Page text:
Acoustic Sounds

Tom Waits

The Black Rider

Music

Sound

Tom Waits - The Black Rider

Label: Island / UMe

Produced By: Tom Waits

Engineered By: Tchad Blake and Gerd Bessler

Mixed By: Biff Dawes

Mastered By: Chris Bellman

Lacquers Cut By: Alex Abrash

By: Malachi Lui

May 1st, 2024

Format:

Vinyl

Tom Waits’ Eccentric ‘The Black Rider’ Also Ruined

30th anniversary edition is expectedly mediocre

Before fully diving into the crap reissues of 2024, my review pile still has some crap 2023 reissues that are still sitting here. So to get them out of my way, a review is better late than never, right?

Even for Tom Waits, The Black Rider is eccentric if not downright weird. He was already making odd records, but at least Bone Machine or Swordfishtrombones have identifiable rhythmic structures and some coherent melodies. Here, you’ve got intentionally grating train whistles and William S. Burroughs guiding you through what sounds like an early 20th century rendering of hell. More than any other Waits album, The Black Rider must be heard as a full record to even make sense; otherwise, it sounds like some raving lunatic is about to attack you.

Started in 1989 but completed in 1993, The Black Rider features Waits’ songs from The Black Rider: The Casting of the Magic Bullets, a theater production based on the German folktale “Der Freischütz.” Robert Wilson directed the play from the story adapted by Burroughs. In this telling, a clerk tries to marry an old hunter’s daughter but first must prove his worth. Unable to successfully hunt, the clerk makes a deal with the devil for some magic bullets (the stipulation being that the devil controls a few bullets). The clerk impresses the old huntsman, but unintentionally kills the bride with the last shot. Burroughs compared the magic bullets to heroin, and the play’s ending obviously alludes to him accidentally killing his wife, Joan Vollmer, in 1951.

Tom Waits and Greg Cohen worked on the music, with a few lyrics/spoken contributions by Burroughs (the rest by Waits). No matter the context or lack thereof, The Black Rider is utterly bizarre yet often captivating. It’s not a rock album, rather a dark, hilarious, and somewhat chaotic experimental European cabaret record that prioritizes ominous horns and particularly unusual percussion over guitars or drum sets. The most conventional it gets is when Waits sounds like a deranged 1920s jazz singer, like on “I’ll Shoot The Moon,” “Lucky Day,” or “The Last Rose Of The Summer,” the latter being this album’s closest thing to Rain Dogs’ “Anywhere I Lay My Head.” Otherwise, Waits spends the record telling segments of the story, growling his way through these eerie soundscapes of droning horns and hellish percussion. Sometimes he sings traditionally organized lyrics, other times he rants his way through paragraphs of his or Burroughs’ writing. It’s certainly an acquired taste, and definitely not the Waits album to start with, but for more patient listeners, there’s plenty to dive into.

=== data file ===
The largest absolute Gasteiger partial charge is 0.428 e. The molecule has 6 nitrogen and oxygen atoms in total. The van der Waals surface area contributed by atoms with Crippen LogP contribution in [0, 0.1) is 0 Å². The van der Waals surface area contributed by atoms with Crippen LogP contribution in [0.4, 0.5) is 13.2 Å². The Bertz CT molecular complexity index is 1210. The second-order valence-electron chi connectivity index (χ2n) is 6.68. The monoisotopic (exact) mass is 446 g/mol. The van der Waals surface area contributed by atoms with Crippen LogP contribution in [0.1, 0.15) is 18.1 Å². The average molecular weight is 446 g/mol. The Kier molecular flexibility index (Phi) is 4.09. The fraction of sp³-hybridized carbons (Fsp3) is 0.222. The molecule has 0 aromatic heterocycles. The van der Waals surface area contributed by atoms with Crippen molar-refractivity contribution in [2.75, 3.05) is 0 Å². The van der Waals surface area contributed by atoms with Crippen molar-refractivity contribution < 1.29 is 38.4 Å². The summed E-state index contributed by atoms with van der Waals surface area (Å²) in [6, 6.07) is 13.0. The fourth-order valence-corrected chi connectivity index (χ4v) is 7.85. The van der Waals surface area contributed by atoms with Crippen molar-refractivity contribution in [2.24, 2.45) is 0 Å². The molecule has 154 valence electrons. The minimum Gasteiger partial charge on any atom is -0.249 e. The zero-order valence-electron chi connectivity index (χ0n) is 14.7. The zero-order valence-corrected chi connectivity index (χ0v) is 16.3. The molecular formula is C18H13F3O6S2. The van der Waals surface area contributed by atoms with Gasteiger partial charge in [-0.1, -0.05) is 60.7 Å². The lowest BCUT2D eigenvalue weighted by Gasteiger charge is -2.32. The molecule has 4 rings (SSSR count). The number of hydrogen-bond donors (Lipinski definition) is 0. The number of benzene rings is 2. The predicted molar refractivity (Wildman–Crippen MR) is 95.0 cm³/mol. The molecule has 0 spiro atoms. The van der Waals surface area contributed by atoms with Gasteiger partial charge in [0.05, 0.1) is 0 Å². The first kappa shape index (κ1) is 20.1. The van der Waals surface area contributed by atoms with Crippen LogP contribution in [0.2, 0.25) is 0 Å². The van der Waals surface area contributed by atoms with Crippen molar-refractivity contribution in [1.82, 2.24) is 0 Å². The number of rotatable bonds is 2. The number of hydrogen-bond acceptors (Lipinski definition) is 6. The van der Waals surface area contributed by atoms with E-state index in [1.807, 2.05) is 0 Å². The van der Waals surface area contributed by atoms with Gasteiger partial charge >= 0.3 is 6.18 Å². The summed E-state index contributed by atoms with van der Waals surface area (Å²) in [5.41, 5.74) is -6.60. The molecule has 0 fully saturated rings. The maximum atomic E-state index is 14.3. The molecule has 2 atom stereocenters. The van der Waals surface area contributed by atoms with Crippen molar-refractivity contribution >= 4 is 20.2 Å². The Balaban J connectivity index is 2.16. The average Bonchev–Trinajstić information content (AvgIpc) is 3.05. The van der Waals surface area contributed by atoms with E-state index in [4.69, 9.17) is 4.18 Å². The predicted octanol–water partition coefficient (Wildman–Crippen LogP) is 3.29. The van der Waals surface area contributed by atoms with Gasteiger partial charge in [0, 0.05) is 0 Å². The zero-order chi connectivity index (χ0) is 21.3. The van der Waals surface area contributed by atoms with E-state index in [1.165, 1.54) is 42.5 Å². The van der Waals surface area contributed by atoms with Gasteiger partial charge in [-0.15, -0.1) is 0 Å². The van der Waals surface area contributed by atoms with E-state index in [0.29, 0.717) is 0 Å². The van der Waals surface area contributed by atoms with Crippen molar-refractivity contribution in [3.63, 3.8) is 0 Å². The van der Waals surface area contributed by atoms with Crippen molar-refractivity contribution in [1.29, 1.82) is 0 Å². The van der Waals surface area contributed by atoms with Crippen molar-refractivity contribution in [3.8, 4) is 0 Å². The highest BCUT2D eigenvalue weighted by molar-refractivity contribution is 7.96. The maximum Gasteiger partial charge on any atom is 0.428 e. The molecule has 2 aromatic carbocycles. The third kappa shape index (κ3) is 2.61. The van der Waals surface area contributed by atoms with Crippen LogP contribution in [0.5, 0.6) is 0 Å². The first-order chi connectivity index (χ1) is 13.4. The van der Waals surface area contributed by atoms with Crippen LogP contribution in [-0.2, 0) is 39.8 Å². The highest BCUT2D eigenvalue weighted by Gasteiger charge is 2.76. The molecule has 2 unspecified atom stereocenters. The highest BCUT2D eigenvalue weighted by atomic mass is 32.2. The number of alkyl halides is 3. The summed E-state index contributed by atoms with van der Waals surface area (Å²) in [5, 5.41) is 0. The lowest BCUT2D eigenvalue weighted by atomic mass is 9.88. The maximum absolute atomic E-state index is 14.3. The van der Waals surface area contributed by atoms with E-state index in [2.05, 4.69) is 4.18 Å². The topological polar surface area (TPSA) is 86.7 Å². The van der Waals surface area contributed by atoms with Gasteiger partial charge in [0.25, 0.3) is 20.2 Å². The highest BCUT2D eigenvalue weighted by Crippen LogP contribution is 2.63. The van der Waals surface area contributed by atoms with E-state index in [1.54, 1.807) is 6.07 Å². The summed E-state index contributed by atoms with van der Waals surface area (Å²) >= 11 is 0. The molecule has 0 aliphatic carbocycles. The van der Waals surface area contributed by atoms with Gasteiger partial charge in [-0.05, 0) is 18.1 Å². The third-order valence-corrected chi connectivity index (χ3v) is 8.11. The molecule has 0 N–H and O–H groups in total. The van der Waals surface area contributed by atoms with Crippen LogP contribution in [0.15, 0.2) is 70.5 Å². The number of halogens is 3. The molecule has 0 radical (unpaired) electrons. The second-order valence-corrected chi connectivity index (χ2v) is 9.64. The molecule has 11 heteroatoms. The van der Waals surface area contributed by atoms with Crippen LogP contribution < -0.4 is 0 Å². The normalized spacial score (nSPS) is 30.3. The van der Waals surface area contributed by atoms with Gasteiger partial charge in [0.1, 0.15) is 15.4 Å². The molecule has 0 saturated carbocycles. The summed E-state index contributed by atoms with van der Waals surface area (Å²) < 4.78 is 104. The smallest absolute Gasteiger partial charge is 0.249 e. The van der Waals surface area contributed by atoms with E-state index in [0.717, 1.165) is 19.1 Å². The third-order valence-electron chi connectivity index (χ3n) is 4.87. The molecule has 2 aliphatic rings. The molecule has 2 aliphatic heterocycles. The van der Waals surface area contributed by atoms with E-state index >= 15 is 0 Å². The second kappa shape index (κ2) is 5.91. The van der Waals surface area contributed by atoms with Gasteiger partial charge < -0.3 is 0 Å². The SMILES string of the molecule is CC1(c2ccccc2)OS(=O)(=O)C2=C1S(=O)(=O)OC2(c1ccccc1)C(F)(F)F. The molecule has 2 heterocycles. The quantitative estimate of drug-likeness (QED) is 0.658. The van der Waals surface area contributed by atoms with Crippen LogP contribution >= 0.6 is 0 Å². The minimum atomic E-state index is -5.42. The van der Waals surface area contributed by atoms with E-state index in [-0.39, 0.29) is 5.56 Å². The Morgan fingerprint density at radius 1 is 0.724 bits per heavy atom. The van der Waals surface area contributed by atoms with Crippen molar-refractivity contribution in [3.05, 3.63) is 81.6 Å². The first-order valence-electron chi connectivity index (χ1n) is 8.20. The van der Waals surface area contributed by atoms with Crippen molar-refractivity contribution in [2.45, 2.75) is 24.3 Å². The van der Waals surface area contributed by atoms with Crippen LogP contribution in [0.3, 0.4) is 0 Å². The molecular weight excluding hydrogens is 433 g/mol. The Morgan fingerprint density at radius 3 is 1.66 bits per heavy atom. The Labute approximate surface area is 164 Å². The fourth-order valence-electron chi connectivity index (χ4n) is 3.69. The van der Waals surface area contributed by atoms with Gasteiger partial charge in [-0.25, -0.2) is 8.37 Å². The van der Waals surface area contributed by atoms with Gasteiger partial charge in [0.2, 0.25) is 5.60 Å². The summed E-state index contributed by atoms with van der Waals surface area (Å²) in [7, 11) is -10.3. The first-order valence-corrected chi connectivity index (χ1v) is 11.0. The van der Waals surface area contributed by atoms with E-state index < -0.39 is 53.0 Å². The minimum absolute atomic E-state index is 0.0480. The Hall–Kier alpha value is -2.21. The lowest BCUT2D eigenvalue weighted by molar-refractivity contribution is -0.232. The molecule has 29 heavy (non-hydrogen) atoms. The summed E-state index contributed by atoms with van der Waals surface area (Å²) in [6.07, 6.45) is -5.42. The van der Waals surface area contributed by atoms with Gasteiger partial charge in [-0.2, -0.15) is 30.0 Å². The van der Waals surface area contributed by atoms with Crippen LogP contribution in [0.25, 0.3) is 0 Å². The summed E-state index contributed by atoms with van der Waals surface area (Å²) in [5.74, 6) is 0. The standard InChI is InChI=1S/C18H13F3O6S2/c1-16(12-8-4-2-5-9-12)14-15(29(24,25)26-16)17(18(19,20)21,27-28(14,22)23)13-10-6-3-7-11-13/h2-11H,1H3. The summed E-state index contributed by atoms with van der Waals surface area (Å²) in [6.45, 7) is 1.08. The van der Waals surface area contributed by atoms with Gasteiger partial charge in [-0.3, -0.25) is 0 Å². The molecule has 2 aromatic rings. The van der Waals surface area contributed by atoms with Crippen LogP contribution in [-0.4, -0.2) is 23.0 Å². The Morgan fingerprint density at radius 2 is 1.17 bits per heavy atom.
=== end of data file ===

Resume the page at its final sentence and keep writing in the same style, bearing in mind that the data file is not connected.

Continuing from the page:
Like the rest of Tom Waits’ recent Island Records catalog reissues, Chris Bellman mastered 192kHz/24 files of The Black Rider (marketed as a 30th anniversary reissue, though more a coincidence than a specific commemoration) from which Alex Abrash cut lacquers. For this and Bone Machine, the only original pressings were UK imports that now command very high prices, and just like the recent Bone Machine reissue, this was a greatly missed opportunity. The Black Rider’s original CD master by Ken Perry at A&M Studios wasn’t perfect, but this vinyl reissue is worse. Everything sounds as if plastered to a wall, with any dynamic delicacy and instrument physicality lost. Bass is a congealed mess, and the whole presentation is annoying and dull. And as expected for a 56-minute single LP cut to lacquer, Abrash’s cut is extremely quiet (though not to the extent of Bone Machine) and the 180g Precision black vinyl pressing is fairly noisy, albeit not too distracting.